Shadow of a Killer, by William Mole (Dell, 1959).
Illustration by James Hill.
Originally released in 1955 as The Hammersmith Maggot (not the most appealing of titles, eh?), this novel was subsequently thrust into print at different times as Small Venom and Shadow of a Killer. It was the first in a trio of detective-fiction works credited to “William Mole,” a pen name employed by William Anthony Younger (1917-1961), said to have been descended from William the Conqueror, England’s initial Norman monarch. Younger/Mole’s serial character was Alistair Casson Duker (called Casson), a wine merchant and gourmet with an amateur interest in criminal psychology.
In their Edgar Award-winning study, A Catalogue of Crime: Being a Reader’s Guide to the Literature of Mystery, Detection, and Related Genres (1971), French-born historian/culture critic Jacques Barzun and his collaborator, Wendell Hertig Taylor, selected Hammersmith/Shadow of a Killer as a classic entry in this field. Yet Karyn Reeves, who read the book for her blog, A Penguin a Week, was surprised by that listing. “I have no idea,” she wrote in 2013, “what it was they found so compelling--the book I read featured an unappealing protagonist, fairly pompous prose (‘two barges were leaning heavily on the bare mud, looking like torpid louts still unrecovered from the night’s full swell of intoxication’), some doubtful wisdom, … and an unbelievable plot. It was the type of story in which the criminal helpfully leaves the single clue upon which his detection will ultimately depend, and where the sleuth turns up trumps with every guess.” She goes on to briefly describe Mole’s story line, which finds Casson hunting for a blackmailer:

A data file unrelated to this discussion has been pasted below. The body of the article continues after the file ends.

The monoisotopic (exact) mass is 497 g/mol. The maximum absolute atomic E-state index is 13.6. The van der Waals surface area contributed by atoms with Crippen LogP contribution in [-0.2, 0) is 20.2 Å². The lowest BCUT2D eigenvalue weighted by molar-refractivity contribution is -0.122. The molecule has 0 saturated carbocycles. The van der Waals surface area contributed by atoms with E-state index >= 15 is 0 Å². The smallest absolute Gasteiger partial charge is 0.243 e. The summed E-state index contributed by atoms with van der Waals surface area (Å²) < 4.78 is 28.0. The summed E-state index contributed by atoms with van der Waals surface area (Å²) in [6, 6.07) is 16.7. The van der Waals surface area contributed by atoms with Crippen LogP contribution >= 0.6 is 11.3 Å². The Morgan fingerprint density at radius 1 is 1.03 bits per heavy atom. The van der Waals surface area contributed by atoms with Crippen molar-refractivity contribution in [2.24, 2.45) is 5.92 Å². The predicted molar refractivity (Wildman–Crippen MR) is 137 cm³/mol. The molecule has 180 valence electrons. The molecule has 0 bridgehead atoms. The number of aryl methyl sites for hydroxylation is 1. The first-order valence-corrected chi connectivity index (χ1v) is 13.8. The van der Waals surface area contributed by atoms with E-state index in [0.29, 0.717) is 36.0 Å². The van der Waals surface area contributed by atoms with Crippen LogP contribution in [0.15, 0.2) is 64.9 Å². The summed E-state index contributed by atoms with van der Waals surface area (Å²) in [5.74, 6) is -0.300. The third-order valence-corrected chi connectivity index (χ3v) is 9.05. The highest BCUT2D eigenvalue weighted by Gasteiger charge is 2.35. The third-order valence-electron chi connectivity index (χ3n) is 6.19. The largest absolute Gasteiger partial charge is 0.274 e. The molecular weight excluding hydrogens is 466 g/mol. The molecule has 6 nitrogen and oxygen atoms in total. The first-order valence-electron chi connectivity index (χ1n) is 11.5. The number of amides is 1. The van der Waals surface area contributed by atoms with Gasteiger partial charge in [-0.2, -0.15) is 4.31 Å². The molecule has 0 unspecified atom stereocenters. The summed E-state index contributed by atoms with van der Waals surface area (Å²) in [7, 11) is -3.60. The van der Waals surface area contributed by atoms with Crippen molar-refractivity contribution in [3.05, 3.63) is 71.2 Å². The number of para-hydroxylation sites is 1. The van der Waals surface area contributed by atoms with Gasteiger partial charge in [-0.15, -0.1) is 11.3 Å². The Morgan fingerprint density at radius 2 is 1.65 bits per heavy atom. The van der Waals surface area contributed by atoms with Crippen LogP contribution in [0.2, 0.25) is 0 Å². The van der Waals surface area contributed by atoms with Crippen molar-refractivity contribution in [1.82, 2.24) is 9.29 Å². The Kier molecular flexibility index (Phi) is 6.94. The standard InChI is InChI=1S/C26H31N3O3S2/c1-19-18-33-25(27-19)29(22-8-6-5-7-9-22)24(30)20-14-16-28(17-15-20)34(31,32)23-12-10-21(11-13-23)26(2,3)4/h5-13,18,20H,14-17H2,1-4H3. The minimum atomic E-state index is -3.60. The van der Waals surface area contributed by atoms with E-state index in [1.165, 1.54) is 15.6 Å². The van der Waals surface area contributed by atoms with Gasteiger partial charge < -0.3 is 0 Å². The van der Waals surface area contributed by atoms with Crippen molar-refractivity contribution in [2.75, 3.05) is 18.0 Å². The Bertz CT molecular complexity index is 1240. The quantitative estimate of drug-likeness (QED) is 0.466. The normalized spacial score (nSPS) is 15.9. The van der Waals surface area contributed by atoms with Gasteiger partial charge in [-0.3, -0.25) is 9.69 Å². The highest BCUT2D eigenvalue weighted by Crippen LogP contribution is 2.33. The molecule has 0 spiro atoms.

[Casson’s] life is an easy one, and exactly the kind to which the blackmailer aspires--a home in Mayfair, premises in Vigo Street, a Rolls in the garage, and membership of a club in St. James’s Street; part of his fortune was inherited, part he has accumulated himself. He possesses an easy confidence, a sense of his own superiority and a certainty that he is right.Although reviewer Reeves wasn’t impressed--not impressed one bit--by this novel, Barzun and Taylor weren’t the only ones who were, for Younger went on to publish two more Casson tales, Goodbye Is Not Worthwhile (1956) and Skin Trap (1956, aka You Pay for Pity). He had previously produced a couple of poetry collections, The Dreaming Falcons (1944) and The Singing Vision (1946).
But he also seems unusually inquisitive and given to prying into others’ affairs. While he explains this trait by fashioning himself as a collector of oddities and someone who experiences curiosity as an itch, the truth is surely that Casson is nosey and manipulative. When he observes the normally strait-laced Henry Lockyer, director of Gammans Bank, throwing down one whiskey after another, his concern is not for the man but for the mystery: he is determined to know why he is behaving this way. He affects to offer assistance, but he is actually intent on taking advantage of Lockyer’s intoxication to keep him drinking and talking.
He discovers that Lockyer has been blackmailed. One thousand pounds have been paid to a man named Bagot to dissuade him [from] carrying out a threat to visit a police station and identify Lockyer as homosexual. This is, apparently, an almost perfect crime--the allegation alone would ruin Lockyer’s career, so its baselessness is irrelevant, no evidence need ever be produced, and the blackmailer can feel confident that his crime will go unreported. Lockyer certainly has no intention of pursuing the blackmailer, preferring to drown his sorrows in whiskey, but Casson decides that he will go in search of Bagot anyway. And while his principal concern is with catching the criminal, partly for his own entertainment and partly to rid society of the menace the man represents, Casson is also concerned with ensuring that the police don’t step in and take credit for his work.
Personally, I would have bought the 1959 Dell Books paperback edition of Shadow of a Killer simply for its cover; it was painted by renowned Canadian illustrator James Hill, about whom I already wrote here. (More of Hill’s book art can be enjoyed here.)